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13 of 13 people found the following review helpful
on February 24, 2012
Format: HardcoverVerified Purchase
I must say that I was hesitant to buy this book. The author is a medical professor. I was unsure as to whether a professor of medicine could write a book on the historical, and evolutionary thoughts of a past religious figure. I bought the book, read it, and decided that not only could this man write such a study but he could write a damn good one.

This book traces Joseph Smith's ideas on death, and other related topics. There are already great reviews of this book online, so I want go into detail here but the book is good, it is well researched, and it is well bound (a very important thing for me). It is worth the money, it is worth your time reading it, and it will change your understanding of death in the early Mormon church. Highly recommended.
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8 of 8 people found the following review helpful
on December 15, 2012
Format: Hardcover
For my money, the best book dealing with Joseph Smith is Richard Bushman's 2007 biography of the Prophet, Joseph Smith: Rough Stone Rolling. In 2012, Samuel Brown has produced the second best book about Joseph Smith. Brown, a medical researcher and physician, takes on the 19th century American Christian death culture that was so present in the daily lives of Joseph Smith and his family. Using that culture as a backdrop, Brown presents, through the eyes of Smith, the complex development of an afterlife/death theology in early Mormonism.In Heaven as it is on Earth is a must for any serious student of the theological thought of Joseph Smith and early Moronism.
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8 of 8 people found the following review helpful
on May 22, 2012
Format: HardcoverVerified Purchase
The author did a great job highlighting the different world Joseph Smith lived in. He convincingly demonstrates how the world's preoccupation with death and dying affected everything else, and how this was especially true for Joseph Smith. Read this book to see how the Mormon prophet had close encounters with death, sought after the things of the dead, was forced to confront the dead and dying, spoke with and for the dead, and forged a unique system to unite himself and fellow saints with the dead in a triumph over death. It is well worth it.
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6 of 6 people found the following review helpful
on July 9, 2012
Format: Kindle EditionVerified Purchase
This book it a well-researched and considered analysis of the milieu that spawned the thoughts surrounding death and dying that have continued to shape Christianity in America. While the focus is the LDS Church, the material is interesting and enlightening to even a non-Mormon such as myself. The writing style is very beautiful but can be challenging to some readers. The kindle edition does assist the user to find the definition for those words which they are not familiar. We purchased a hard copy and the Kindle edition. A perfect combination.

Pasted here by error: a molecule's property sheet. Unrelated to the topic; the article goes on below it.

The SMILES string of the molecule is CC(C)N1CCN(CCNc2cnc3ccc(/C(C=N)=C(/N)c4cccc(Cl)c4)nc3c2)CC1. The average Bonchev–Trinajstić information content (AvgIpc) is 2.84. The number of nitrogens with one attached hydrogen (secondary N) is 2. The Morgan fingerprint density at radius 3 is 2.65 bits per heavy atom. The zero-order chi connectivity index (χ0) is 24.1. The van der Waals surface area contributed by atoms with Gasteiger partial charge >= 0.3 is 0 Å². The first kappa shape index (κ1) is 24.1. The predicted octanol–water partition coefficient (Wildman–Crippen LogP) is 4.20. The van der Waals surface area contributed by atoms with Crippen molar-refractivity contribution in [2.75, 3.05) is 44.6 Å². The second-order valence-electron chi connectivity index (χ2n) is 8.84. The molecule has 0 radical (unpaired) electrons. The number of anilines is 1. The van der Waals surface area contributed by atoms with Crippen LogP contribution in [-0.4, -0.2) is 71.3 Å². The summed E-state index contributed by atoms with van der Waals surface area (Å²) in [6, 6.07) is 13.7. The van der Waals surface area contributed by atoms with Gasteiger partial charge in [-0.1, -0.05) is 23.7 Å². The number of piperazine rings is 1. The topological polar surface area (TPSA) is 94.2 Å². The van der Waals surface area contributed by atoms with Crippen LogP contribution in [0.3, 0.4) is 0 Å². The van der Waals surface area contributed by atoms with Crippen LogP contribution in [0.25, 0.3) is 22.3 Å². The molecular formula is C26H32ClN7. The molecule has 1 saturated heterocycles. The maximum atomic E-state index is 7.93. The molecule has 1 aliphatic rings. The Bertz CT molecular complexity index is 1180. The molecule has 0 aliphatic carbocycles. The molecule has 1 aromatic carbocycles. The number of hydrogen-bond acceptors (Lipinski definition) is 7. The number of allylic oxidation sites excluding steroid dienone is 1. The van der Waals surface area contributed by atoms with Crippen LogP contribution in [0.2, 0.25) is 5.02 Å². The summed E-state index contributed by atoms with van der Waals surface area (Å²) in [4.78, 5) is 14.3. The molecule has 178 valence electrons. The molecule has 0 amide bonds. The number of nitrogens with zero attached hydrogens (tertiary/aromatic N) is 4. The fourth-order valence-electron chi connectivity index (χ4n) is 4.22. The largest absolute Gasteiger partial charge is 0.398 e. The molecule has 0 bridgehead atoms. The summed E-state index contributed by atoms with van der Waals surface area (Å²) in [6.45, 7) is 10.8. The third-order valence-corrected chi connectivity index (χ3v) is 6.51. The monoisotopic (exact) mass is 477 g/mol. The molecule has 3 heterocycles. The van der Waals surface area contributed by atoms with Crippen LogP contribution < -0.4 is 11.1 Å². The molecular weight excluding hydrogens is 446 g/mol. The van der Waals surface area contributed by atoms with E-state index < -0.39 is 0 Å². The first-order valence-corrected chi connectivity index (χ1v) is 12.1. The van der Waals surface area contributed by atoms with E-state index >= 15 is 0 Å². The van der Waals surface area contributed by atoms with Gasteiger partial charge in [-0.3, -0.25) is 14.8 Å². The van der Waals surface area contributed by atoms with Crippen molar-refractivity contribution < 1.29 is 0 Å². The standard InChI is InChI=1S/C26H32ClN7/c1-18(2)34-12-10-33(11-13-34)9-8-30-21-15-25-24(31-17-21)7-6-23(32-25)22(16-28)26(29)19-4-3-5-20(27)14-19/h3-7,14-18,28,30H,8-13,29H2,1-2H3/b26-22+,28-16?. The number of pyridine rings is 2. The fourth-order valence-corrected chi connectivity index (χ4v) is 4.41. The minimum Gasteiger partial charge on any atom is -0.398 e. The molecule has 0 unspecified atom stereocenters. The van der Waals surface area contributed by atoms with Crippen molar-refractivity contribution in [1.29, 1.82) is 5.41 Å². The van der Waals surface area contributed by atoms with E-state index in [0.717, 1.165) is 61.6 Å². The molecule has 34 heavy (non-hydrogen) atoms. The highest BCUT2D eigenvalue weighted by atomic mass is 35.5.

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4 of 4 people found the following review helpful
on May 8, 2013
Format: HardcoverVerified Purchase
Brown situates Joseph Smith in an milieu wherein premature death is rampant, and interprets revelations based on conquering death. Polygamy, polytheism, Book of Mormon, treasure digging, temples, eternal families, Book of Abraham, Mormon angelology, divine feminine, religion itself, all can be seen through that lens.

This book does well in sticking to its thesis and also serves as a great reference for background on revelations to Joseph Smith.
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7 of 10 people found the following review helpful
on November 12, 2013
Format: Hardcover
First off, I suppose there must always be one that says "sour grapes". I am no scholar just a reader who was intrigued by the title of the book. I have read Bushman's biography of Joseph Smith and found it hard to put down. So, given all the glowing reviews, I was hopeful for this book. The author is obviously erudite and educated and his writing shows it. But, after reading it, I have come to the conclusion that it reminds me of the old saying, "When you have a hammer, everything looks like a nail!"
Mr. Brown seems to be making the case that everything that Joseph Smith ever said, ever did, or ever thought was motivated by his struggle with Death. Hardly believable, but it does makes it necessary to span the chasm of disbelief. And so, the bridge. On one side he assembles the world of 19th century America, Joseph Smith, and, of course, the King of Terrors. It is quite a collection of pertinent building materials, consisting of facts(true and otherwise), myths, stories, social and cultural mores,and whatever can be dug up. Using these, he then builds a bridge, which appears to me, to be constructed mostly of assumptions and conclusions to assumptions. With these, he spans the gulf and connects it to the religion of Joseph, its origins, thought, actions, ideas, and innovations. It is quite a job and quite a story, but to me, it is an awful rickety bridge.
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